Mo’ Whiskey Mo’ Problems

There are many things that are great about being the only sole Female running an Irish Whiskey company in the world. One of them is definitely not the fact that I am not strong enough to upend a quarter tonne cask full of whiskey


Before the Great Flood….

on my own. I know this because I have tried.  I discovered a few leaks on the heads of our whiskey casks this week. This is dreadful news. Every drip out of the cask and into the earth floor of our Rackhouse is $$$$$$$$$$$$$ for the Revenue and lost income in a few years for us. It takes the phrase “Liquid Gold” to a whole new level.

The casks are leaking on the head side for a very particular reason. Our grain and malt whiskey spirit went into cask in April. I expected to have them in the Rackhouse within weeks, I did not, it took several months to finalise all the admin and licensing. In those months the casks were stored on pallets vertically. When filling a cask it is not filled totally full, you leave a little breathing room literally so the whiskey inside can expand and contract. This means that when you upend a cask and put it on a pallet you leave a space in the barrel. The head on top of the barrel does not have any liquid touching it and it starts to dry out.


Palletised Casks

A cardinal rule when managing casks is that you cannot let them dry out, they have to stay wet or they leak. This is why the heads of my casks are leaking. This is also another reason I am racking not palletising my casks.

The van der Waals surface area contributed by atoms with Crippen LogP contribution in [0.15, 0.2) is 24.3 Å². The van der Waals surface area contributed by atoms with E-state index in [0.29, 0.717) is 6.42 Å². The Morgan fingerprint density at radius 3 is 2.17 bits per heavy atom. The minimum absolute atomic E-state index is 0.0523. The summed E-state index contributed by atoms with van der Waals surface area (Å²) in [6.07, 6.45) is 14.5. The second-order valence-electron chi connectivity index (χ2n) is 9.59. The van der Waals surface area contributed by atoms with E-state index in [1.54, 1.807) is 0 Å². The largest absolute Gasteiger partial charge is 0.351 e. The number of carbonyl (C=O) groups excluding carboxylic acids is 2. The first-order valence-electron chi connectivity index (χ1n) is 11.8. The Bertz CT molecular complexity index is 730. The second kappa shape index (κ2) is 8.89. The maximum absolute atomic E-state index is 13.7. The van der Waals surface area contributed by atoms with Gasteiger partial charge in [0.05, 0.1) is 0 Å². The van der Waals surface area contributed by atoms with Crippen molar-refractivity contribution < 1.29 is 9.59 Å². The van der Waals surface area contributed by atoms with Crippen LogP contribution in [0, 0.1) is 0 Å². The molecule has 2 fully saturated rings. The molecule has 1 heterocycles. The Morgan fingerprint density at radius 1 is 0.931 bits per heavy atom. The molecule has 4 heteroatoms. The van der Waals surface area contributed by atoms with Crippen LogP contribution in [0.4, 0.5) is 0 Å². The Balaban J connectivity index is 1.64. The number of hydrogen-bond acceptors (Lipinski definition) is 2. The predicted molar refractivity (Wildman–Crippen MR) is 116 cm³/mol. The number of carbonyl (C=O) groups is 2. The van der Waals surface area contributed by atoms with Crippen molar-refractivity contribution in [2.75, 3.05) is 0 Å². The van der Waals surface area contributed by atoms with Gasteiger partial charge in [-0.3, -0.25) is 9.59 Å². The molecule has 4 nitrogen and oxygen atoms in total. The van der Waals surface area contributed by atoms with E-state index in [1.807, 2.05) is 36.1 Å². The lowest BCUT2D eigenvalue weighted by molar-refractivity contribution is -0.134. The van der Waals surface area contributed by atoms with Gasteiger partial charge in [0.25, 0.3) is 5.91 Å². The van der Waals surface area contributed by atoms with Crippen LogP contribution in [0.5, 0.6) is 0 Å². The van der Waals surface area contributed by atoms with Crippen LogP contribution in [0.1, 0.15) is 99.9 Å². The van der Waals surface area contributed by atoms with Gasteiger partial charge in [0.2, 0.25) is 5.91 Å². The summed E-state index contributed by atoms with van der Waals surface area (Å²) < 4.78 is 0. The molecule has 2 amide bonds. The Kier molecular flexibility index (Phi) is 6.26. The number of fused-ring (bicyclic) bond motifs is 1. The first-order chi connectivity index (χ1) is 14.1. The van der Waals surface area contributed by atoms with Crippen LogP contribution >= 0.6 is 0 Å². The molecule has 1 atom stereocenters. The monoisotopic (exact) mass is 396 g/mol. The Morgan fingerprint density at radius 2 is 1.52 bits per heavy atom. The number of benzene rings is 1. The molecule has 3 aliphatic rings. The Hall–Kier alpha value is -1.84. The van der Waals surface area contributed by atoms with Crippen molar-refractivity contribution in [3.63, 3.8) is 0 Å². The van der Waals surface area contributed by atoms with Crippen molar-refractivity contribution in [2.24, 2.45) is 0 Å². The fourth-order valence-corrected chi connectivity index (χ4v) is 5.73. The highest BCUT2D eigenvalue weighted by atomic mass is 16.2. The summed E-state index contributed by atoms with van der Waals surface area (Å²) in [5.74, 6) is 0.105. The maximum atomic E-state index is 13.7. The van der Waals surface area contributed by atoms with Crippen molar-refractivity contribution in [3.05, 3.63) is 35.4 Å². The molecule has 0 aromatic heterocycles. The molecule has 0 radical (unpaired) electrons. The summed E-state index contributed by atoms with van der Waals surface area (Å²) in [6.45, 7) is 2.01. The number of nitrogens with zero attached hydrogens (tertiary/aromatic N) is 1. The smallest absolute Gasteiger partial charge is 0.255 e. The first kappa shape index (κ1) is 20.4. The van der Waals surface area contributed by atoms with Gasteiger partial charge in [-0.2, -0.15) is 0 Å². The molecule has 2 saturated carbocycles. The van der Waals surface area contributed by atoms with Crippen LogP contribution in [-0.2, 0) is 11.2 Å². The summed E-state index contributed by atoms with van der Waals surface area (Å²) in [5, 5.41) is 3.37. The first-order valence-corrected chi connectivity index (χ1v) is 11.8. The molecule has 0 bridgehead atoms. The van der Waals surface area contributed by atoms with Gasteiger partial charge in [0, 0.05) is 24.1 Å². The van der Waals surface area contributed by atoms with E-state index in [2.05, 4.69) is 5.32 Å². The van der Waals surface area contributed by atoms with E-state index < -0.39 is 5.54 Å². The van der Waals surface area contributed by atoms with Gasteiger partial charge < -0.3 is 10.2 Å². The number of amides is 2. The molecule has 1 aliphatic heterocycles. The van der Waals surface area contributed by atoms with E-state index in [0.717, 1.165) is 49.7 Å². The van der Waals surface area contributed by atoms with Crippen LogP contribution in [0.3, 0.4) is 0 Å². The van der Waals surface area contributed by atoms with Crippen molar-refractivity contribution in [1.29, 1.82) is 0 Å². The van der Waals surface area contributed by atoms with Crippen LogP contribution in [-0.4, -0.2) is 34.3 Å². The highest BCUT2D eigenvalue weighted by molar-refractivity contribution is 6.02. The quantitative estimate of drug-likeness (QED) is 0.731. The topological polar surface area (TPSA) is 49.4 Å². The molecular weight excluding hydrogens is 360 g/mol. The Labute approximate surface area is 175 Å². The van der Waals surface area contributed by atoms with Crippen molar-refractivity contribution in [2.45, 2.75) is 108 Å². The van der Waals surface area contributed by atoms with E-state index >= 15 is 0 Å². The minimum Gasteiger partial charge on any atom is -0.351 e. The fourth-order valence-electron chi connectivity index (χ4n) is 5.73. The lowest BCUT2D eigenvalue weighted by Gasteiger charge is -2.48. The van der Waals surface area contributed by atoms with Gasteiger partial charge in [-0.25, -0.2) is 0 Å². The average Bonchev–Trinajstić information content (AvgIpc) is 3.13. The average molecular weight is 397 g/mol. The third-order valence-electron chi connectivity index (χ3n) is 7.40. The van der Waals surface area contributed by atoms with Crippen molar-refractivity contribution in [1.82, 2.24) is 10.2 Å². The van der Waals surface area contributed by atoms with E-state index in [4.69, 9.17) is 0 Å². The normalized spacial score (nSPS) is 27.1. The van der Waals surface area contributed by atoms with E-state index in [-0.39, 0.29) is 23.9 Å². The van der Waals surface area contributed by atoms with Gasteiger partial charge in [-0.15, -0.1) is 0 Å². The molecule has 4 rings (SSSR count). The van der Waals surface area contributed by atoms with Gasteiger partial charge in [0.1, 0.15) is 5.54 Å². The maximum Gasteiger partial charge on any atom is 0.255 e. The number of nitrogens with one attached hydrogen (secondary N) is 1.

Our 1st Layer of Racked Casks Stored on The Bilge on Racks

You cannot very easily re-use a cask that has been palletised because the head has most likely dried out, you will need to replace the head. To do this  this you need a cooper and a cooperage. Can I remind you there are FOUR Master coopers working on the Island of Ireland, I’m working with one of them…All the coopers were let go from multinationals in Ireland in the 90’s. All the casks that the big brands are made in are disgorged and then sold onto brokers outside of Ireland and elsewhere. A little trade secret there for you….. You should in reality get about 20 years use out of each first fill ex-bourbon cask (like ours) if its good quality in the first place, which ours are, but you have to invest in the craftsmanship of a Cooper, which I am…

I’m working on our long term Wood Management Program, which involves all of this and more. However, my short term, like this week… wood program involves fixing all the GODDAMN heads of my leaky casks. Again, for this you need a cooper, luckily I have one he’s coming on Thursday and tomorrow I have some labour (including my Dad…) on site to help me upend any other casks that have sprung a leak.